It covers all common and most of the uncommon topics when using ORM's, managing transactions, managing dependencies with IoC containers, use of DTOs, etc.

And here is a sample application.

I insist on reading and trying this, it will be a real trasure for you like it was for me.


You should take a look what dependency injection and inversion of control in general means. That would provide ability to control life cycle of ObjectContext "from outside". You could ensure that only 1 instance of object context is used for every http request. To avoid managing dependencies manually, I would recommend using StructureMap as a container.

Another useful (but quite tricky and hard to do it right) technique is abstraction of persistence. Instead of using ObjectContext directly, You would use so called Repository which is responsible to provide collection like API for Your data store. This provides useful seam which You can use to switch underlying data storing mechanism or to mock out persistence completely for tests.

As Jason suggested already - You should also use POCO`s (plain old clr objects). Despite that there would still be implicit coupling with entity framework You should be aware of, it's much better than using generated classes.

Things You might not find elsewhere fast enough:

  1. Try to avoid usage of unit of work. Your model should define transactional boundaries.
  2. Try to avoid usage of generic repositories (do note point about IQueryable too).
  3. It's not mandatory to spam Your code with repository pattern name.

Also, You might enjoy reading about domain driven design. It helps to deal with complex business logic and gives great guidelines to makes code less procedural, more object oriented.

  • please look question's last version... thanks! – JPCF Jan 5 '11 at 19:21
  • Do you have example of DDD with EF - I'm especially interested how do you define transactional boundaries. – Ladislav Mrnka Jan 7 '11 at 16:44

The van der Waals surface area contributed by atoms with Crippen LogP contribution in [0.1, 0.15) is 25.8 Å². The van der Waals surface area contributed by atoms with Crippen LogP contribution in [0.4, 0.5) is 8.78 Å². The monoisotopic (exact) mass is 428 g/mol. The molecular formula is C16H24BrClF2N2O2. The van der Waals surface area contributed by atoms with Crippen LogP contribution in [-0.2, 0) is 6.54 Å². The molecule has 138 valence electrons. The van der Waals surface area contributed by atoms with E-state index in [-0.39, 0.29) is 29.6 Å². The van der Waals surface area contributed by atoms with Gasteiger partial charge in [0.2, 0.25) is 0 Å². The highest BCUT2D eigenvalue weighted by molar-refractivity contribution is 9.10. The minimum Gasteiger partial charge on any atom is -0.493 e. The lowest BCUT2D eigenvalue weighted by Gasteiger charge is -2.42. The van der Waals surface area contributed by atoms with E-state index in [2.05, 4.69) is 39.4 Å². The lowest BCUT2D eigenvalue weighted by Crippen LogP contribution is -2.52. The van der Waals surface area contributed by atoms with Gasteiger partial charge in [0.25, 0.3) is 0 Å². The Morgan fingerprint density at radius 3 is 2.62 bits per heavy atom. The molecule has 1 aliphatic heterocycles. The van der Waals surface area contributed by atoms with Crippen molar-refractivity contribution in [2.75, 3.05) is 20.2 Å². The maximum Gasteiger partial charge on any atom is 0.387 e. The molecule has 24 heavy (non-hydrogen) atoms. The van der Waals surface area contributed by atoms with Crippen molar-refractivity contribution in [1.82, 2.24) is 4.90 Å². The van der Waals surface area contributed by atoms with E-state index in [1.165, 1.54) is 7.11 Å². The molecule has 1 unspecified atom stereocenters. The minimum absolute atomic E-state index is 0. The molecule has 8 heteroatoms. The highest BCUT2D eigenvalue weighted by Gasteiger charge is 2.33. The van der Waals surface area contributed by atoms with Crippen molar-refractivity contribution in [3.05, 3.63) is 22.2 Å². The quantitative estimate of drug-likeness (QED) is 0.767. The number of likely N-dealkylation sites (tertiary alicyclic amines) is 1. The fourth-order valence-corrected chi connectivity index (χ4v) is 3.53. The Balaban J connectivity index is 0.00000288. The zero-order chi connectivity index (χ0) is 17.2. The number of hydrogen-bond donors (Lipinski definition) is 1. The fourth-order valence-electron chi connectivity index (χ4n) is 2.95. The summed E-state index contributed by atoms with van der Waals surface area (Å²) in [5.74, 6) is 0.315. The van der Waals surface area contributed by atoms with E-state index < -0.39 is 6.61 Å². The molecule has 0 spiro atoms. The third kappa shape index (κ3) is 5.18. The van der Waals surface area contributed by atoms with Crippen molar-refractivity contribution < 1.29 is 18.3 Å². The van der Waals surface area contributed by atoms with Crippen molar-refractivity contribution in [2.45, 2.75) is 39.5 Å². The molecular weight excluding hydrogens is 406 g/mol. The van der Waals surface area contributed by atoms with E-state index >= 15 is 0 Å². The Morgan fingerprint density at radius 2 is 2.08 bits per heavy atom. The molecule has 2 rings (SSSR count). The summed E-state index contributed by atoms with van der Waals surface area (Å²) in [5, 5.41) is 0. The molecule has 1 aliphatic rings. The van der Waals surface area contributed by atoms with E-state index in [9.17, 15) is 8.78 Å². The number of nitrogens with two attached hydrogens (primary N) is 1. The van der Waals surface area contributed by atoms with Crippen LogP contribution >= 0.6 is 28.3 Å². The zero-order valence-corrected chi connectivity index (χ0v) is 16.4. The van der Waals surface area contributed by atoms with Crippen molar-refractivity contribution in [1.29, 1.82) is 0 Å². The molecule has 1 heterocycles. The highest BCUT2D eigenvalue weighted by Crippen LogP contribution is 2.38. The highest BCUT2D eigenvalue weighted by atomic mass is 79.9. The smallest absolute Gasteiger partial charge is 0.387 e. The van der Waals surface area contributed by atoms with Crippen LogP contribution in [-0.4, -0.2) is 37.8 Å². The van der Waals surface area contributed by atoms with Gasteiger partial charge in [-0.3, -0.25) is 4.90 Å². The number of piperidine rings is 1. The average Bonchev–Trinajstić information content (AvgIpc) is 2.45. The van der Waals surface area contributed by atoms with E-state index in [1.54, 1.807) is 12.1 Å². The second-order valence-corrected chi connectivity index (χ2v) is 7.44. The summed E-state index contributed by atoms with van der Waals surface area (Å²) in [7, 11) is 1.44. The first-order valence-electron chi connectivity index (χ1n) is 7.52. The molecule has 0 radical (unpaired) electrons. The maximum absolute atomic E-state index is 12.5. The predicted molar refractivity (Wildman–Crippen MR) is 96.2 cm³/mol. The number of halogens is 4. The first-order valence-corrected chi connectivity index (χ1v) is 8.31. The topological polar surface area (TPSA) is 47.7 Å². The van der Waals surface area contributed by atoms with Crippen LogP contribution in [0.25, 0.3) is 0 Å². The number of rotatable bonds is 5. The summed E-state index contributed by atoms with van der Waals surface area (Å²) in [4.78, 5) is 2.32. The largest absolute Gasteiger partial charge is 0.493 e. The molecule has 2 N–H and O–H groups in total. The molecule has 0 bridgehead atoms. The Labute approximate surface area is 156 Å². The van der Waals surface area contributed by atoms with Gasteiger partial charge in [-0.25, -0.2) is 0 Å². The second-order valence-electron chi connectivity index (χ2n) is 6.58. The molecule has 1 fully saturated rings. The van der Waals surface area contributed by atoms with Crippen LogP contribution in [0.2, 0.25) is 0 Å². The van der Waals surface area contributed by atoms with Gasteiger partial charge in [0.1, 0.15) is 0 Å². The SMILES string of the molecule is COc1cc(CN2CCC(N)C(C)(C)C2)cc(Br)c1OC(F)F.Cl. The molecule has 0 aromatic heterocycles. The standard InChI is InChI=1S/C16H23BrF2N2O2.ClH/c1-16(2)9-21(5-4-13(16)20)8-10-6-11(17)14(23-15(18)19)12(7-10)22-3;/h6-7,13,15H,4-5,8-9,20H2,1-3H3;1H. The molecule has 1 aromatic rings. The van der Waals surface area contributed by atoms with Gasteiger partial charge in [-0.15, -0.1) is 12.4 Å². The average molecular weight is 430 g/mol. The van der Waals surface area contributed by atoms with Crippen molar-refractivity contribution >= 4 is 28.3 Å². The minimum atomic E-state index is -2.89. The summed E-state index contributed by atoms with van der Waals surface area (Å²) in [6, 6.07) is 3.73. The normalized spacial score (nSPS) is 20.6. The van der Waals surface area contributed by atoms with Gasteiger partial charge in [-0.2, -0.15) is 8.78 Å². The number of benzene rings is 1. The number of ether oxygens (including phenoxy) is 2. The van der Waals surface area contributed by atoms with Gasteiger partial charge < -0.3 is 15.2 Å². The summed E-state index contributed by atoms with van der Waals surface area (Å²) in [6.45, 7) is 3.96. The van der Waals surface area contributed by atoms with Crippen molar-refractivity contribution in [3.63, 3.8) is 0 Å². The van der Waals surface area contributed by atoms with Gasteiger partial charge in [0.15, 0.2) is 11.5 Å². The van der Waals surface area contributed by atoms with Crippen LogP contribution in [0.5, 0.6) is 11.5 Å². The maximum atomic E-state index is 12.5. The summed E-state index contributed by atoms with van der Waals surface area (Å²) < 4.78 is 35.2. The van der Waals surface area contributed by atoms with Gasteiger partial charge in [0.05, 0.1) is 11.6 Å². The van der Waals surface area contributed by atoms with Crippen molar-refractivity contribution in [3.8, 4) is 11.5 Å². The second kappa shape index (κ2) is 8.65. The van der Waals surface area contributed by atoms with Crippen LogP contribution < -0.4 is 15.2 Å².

• @Ladislav unfortunately, I'm not too familiar with EF. kind a blindly believing that NHibernate is still superior. but that would change only repository part. transactional boundaries are drawn by aggregate roots themselves because they are responsible for valid state and are persisted in atomic operation. correct modeling of them are the key. – Arnis Lapsa Jan 7 '11 at 21:48
  • Yes NHibernate is better. I would like to see some real world example of DDD + EF. I will probably create a question about this topic. – Ladislav Mrnka Jan 7 '11 at 23:47

I'll focus on your current issues: To be honest, I don't think you should be passing around your ObjectContext. I think that is going to lead to problems. I'm assuming that a controller or a business service will be passing the ObjectContext/ITransaction to the Repository. How will you ensure that your ObjectContext is disposed of properly down stream? What happens when you use nested transactions? What manages the rollbacks, for transactions down stream?

I think your best bet lies in putting some more definition around how you expect to manage transactions in your architecture. Using TransactionScope in your controller/service is a good start since the ObjectContext respects it. Of course you may need to take into account that controllers/services may make calls to other controllers/services which have transactions in them. In order to allow for scenarios where you want full control over your business transactions and the subsequent database calls, you'll need to create some sort of TransactionManager class which enlists, and generally manages transactions up and down your stack. I've found that NCommon does an extraordinary job at both abstracting and managing transactions. Take a look at UnitOfWorkScope and TransactionManager classes in there. Although I disagree with NCommon's approach of forcing the Repository to rely on the UnitOfWork, that could easily be refactored out if you wanted.

As far as your persistantID issue goes, check this out

  • Before all, thanks! you seem to be very interested. We create a Transaction at services but we use ITransaction; this interface exposes only two methods: Dispose and SaveChances. A Transaction object is a ObjectContext but it is treated as that on DAL; services only see ITransaction. Saving and Disposing a Transaction is programmers responsibility at service methods. We do not implement nested transactions and they are simple, so we do not consider rollbacks. – JPCF Jan 5 '11 at 21:26

Your Answer

By clicking “Post Your Answer”, you agree to our terms of service, privacy policy and cookie policy

Not the answer you're looking for? Browse other questions tagged or ask your own question.